Many families in the United States rely on wells as a natural source of drinking water. When it rains, ground water settles into the space just above the dense rock barrier under soil. It is this aquifer that feeds wells. Currently, over 15 million homes in the United States rely on well water. Since the ground water contains contaminants that cause illness, it is crucial to understand the risks of using a well and learn how to avoid them.
Drawbacks of Well Water
The Environmental Protection Agency tests and treats public water sources, but wells do not fall under their regulation. Water that comes directly from a well will contain some contaminants if not filtered or treated in some way. The CDC lists the top five dangers of untreated well water as:
Whatever goes into the ground can eventually end up in well water. This includes heavy metals like mercury and lead as well as chemicals and pesticides. Using a well water source is especially dangerous for those immune-compromised due to chemotherapy or chronic illness.
Well water testing is something homeowners should do at least once a year, preferably in the springtime. Local health departments can be contacted for information on testing. Many times, these agencies will test water at no charge. Tests look for nitrates, volatile organic compounds, pH level and contaminants that cause disease and illness. If the local health department does not offer testing, they will be able to offer names of state-certified laboratories in the area that will check a water sample. Testing is the only way to know that the well water is safe to drink. It is vital to test every year, because as snow melts, the earth absorbs new compounds that may end up in drinking water. Just as air quality changes so can the components in ground water.
Water Filtration Systems
One of the most effective ways to prevent water contamination is through a filtration system. Ideally, families should have a main filter installed in the plumbing near the well pump. This is a frontline way to clean water coming into the house. A second filtration system can be set up for drinking water. Having a refrigerator with a spigot and a filter such as a Samsung refrigerator water filter comes in handy. The filtration system is built into the line feeding the appliance to clean water for drinking and ice.
Other options for drinking water filtration include a system that attaches to a household water faucet. When getting water to drink, these systems simply require a switch be flipped to begin filtering the water. Filter pitchers that cleanse the water are also a viable alternative to non-filtered well water.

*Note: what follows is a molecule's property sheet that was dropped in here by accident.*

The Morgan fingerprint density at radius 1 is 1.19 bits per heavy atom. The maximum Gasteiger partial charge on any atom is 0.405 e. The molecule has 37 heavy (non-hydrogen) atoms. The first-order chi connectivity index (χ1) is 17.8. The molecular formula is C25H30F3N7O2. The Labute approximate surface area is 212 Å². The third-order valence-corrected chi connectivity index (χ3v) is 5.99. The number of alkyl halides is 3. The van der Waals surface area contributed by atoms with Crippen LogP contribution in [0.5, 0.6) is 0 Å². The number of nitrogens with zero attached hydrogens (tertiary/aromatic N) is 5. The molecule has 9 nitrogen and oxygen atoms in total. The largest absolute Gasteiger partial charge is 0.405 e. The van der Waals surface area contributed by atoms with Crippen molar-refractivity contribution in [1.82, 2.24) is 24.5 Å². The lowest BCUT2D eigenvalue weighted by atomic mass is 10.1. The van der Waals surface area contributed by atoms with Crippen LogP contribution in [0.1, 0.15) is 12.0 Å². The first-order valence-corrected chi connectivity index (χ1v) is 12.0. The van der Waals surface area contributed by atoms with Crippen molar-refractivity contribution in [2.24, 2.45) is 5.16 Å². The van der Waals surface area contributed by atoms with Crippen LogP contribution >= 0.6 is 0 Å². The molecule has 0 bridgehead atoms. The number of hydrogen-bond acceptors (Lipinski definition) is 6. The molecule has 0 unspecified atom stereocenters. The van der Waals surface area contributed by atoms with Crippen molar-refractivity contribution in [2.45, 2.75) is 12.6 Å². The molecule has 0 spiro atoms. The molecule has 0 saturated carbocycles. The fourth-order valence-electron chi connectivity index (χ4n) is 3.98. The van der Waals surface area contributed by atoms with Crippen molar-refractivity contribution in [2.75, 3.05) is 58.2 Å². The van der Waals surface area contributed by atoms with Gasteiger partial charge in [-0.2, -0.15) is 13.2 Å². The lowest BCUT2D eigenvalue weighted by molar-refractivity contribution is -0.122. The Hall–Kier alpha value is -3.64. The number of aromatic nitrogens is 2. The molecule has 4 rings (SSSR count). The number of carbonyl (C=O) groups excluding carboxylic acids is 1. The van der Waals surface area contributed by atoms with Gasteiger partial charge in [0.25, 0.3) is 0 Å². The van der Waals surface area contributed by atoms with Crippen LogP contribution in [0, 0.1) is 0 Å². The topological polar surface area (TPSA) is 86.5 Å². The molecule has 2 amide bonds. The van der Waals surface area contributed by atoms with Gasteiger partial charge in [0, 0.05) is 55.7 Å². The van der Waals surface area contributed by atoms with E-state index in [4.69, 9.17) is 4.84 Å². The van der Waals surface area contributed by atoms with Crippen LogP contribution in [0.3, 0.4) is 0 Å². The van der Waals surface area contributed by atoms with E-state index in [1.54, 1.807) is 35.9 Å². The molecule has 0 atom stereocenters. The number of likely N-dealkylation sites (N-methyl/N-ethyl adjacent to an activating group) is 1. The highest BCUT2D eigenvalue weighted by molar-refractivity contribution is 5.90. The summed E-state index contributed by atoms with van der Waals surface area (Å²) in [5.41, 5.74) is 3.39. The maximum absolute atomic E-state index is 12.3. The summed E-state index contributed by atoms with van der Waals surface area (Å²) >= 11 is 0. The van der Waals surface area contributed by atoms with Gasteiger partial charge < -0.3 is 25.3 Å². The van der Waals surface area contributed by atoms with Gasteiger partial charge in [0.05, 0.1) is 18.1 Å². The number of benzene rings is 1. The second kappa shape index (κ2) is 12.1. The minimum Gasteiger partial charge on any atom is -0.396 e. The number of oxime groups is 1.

Water softeners will remove some heavy metals from ground water and often have a filtration system to remove contaminants. A water softener will also protect the plumbing from a buildup of lime scale. Most water softening units work on an ion-exchange platform. They pull out the calcium and magnesium in the water and replace it with sodium or potassium.
A distillation system uses heat to purify water. When water boils, it produces a vapor. One manner of distillation involves heating the water to create vapor and then trapping the steam. As the vapor cools, it creates condensation that becomes clean water. This is the basis for distilled water purchased in stores.
A simple, inexpensive way to use distillation to clean water is to boil it. Boiling heats the water to the point that all microbes die off. When there are problems with the public water supply after a storm, officials often suggest boiling drinking water to purify it. Distilling well water may not be an effective way to remove heavy metals, but it will kill microorganisms.
Water can also be chemically disinfected. This is what happens to pool water – chlorine is added to kill any bacteria that are in the water. Some home systems add a small amount of a chemical substance such as chlorine, chlorine dioxide or ozone to treat well water. Water collects in a tank to be treated before it comes through the pipes. Chemical treatment kits provide the tools and instructions for home water disinfection.
There are methods to disinfect water without using chemicals, as well. Physical disinfectants include ultraviolet light and electronic radiation. As with distillation, disinfecting is meant to kill organisms not filter out heavy metals.
Homes can be set up with more than one method of treating well water to make it safe to drink. A combination of treatments will ensure removal of both metals and bacteria. The risks of using untreated well water far outweigh the small cost it takes to protect families from the dangers. By drinking pure ground water, US citizens risk contamination from possible life-threatening microbes and heavy metals. Treatment and testing is the only way to stay safe when relying on well water.